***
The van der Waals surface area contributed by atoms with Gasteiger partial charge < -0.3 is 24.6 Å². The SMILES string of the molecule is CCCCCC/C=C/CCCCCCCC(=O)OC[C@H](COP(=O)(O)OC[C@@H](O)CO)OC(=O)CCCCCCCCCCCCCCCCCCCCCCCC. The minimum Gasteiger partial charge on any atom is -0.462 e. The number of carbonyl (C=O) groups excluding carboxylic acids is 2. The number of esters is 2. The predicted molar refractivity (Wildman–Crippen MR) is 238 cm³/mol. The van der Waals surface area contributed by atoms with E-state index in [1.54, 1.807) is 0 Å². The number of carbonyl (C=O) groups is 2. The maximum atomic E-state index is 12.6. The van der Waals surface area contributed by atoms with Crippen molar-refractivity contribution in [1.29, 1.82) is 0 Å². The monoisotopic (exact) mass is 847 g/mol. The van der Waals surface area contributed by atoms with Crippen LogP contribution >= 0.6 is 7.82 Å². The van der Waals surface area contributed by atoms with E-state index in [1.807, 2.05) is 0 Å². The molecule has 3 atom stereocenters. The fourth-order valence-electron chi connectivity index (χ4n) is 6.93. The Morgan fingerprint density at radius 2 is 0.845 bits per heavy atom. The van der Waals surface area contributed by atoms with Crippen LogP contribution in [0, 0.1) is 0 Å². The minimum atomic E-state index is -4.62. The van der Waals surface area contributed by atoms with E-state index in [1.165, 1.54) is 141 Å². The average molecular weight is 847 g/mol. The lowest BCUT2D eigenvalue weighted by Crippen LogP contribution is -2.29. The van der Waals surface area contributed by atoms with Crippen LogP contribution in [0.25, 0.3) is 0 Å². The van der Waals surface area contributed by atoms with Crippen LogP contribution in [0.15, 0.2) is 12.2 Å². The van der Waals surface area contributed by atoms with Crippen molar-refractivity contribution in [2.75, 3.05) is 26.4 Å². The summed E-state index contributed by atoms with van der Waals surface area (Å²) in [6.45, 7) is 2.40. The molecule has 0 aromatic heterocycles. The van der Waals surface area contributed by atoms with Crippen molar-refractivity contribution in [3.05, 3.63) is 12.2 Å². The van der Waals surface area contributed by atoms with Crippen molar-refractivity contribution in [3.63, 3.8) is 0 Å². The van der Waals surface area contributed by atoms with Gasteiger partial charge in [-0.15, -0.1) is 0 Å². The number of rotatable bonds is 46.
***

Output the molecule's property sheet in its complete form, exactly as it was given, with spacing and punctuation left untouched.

The van der Waals surface area contributed by atoms with Gasteiger partial charge < -0.3 is 24.6 Å². The SMILES string of the molecule is CCCCCC/C=C/CCCCCCCC(=O)OC[C@H](COP(=O)(O)OC[C@@H](O)CO)OC(=O)CCCCCCCCCCCCCCCCCCCCCCCC. The minimum Gasteiger partial charge on any atom is -0.462 e. The number of carbonyl (C=O) groups excluding carboxylic acids is 2. The number of esters is 2. The predicted molar refractivity (Wildman–Crippen MR) is 238 cm³/mol. The van der Waals surface area contributed by atoms with E-state index in [1.54, 1.807) is 0 Å². The number of carbonyl (C=O) groups is 2. The maximum atomic E-state index is 12.6. The van der Waals surface area contributed by atoms with Crippen molar-refractivity contribution in [1.29, 1.82) is 0 Å². The monoisotopic (exact) mass is 847 g/mol. The van der Waals surface area contributed by atoms with Crippen LogP contribution >= 0.6 is 7.82 Å². The van der Waals surface area contributed by atoms with E-state index in [1.807, 2.05) is 0 Å². The molecule has 3 atom stereocenters. The fourth-order valence-electron chi connectivity index (χ4n) is 6.93. The Morgan fingerprint density at radius 2 is 0.845 bits per heavy atom. The van der Waals surface area contributed by atoms with Crippen LogP contribution in [0, 0.1) is 0 Å². The minimum atomic E-state index is -4.62. The van der Waals surface area contributed by atoms with E-state index in [1.165, 1.54) is 141 Å². The average molecular weight is 847 g/mol. The lowest BCUT2D eigenvalue weighted by Crippen LogP contribution is -2.29. The van der Waals surface area contributed by atoms with Crippen LogP contribution in [0.25, 0.3) is 0 Å². The van der Waals surface area contributed by atoms with Crippen LogP contribution in [0.15, 0.2) is 12.2 Å². The van der Waals surface area contributed by atoms with Crippen molar-refractivity contribution in [2.75, 3.05) is 26.4 Å². The summed E-state index contributed by atoms with van der Waals surface area (Å²) in [6.45, 7) is 2.40. The molecule has 0 aromatic heterocycles. The van der Waals surface area contributed by atoms with Crippen molar-refractivity contribution in [3.05, 3.63) is 12.2 Å². The van der Waals surface area contributed by atoms with Crippen molar-refractivity contribution in [3.63, 3.8) is 0 Å². The van der Waals surface area contributed by atoms with Gasteiger partial charge in [-0.15, -0.1) is 0 Å². The number of rotatable bonds is 46.